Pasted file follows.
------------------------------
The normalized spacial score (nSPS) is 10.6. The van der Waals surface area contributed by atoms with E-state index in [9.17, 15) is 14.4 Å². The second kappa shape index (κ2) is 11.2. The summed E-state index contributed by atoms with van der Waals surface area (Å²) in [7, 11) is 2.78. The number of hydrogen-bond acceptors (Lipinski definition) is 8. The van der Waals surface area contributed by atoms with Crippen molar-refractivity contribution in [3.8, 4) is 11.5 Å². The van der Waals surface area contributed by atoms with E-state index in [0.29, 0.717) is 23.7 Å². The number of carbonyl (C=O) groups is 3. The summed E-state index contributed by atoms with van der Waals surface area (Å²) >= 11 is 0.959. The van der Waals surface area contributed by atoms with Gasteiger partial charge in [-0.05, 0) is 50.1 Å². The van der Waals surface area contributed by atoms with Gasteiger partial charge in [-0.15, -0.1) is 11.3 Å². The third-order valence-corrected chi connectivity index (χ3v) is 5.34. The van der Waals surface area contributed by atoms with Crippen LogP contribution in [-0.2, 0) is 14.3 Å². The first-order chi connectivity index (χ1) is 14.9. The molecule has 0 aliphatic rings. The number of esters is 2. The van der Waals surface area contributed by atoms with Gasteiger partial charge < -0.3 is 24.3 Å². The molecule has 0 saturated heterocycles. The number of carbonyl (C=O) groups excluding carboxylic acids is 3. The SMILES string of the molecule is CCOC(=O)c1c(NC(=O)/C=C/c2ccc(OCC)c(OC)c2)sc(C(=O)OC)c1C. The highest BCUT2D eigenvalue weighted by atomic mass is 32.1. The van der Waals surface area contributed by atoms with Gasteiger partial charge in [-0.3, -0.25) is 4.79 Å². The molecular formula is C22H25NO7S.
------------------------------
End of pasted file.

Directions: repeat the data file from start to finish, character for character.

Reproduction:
The normalized spacial score (nSPS) is 10.6. The van der Waals surface area contributed by atoms with E-state index in [9.17, 15) is 14.4 Å². The second kappa shape index (κ2) is 11.2. The summed E-state index contributed by atoms with van der Waals surface area (Å²) in [7, 11) is 2.78. The number of hydrogen-bond acceptors (Lipinski definition) is 8. The van der Waals surface area contributed by atoms with Crippen molar-refractivity contribution in [3.8, 4) is 11.5 Å². The van der Waals surface area contributed by atoms with E-state index in [0.29, 0.717) is 23.7 Å². The number of carbonyl (C=O) groups is 3. The summed E-state index contributed by atoms with van der Waals surface area (Å²) >= 11 is 0.959. The van der Waals surface area contributed by atoms with Gasteiger partial charge in [-0.05, 0) is 50.1 Å². The van der Waals surface area contributed by atoms with Gasteiger partial charge in [-0.15, -0.1) is 11.3 Å². The third-order valence-corrected chi connectivity index (χ3v) is 5.34. The van der Waals surface area contributed by atoms with Crippen LogP contribution in [-0.2, 0) is 14.3 Å². The first-order chi connectivity index (χ1) is 14.9. The molecule has 0 aliphatic rings. The number of esters is 2. The van der Waals surface area contributed by atoms with Gasteiger partial charge < -0.3 is 24.3 Å². The molecule has 0 saturated heterocycles. The number of carbonyl (C=O) groups excluding carboxylic acids is 3. The SMILES string of the molecule is CCOC(=O)c1c(NC(=O)/C=C/c2ccc(OCC)c(OC)c2)sc(C(=O)OC)c1C. The highest BCUT2D eigenvalue weighted by atomic mass is 32.1. The van der Waals surface area contributed by atoms with Gasteiger partial charge in [-0.3, -0.25) is 4.79 Å². The molecular formula is C22H25NO7S.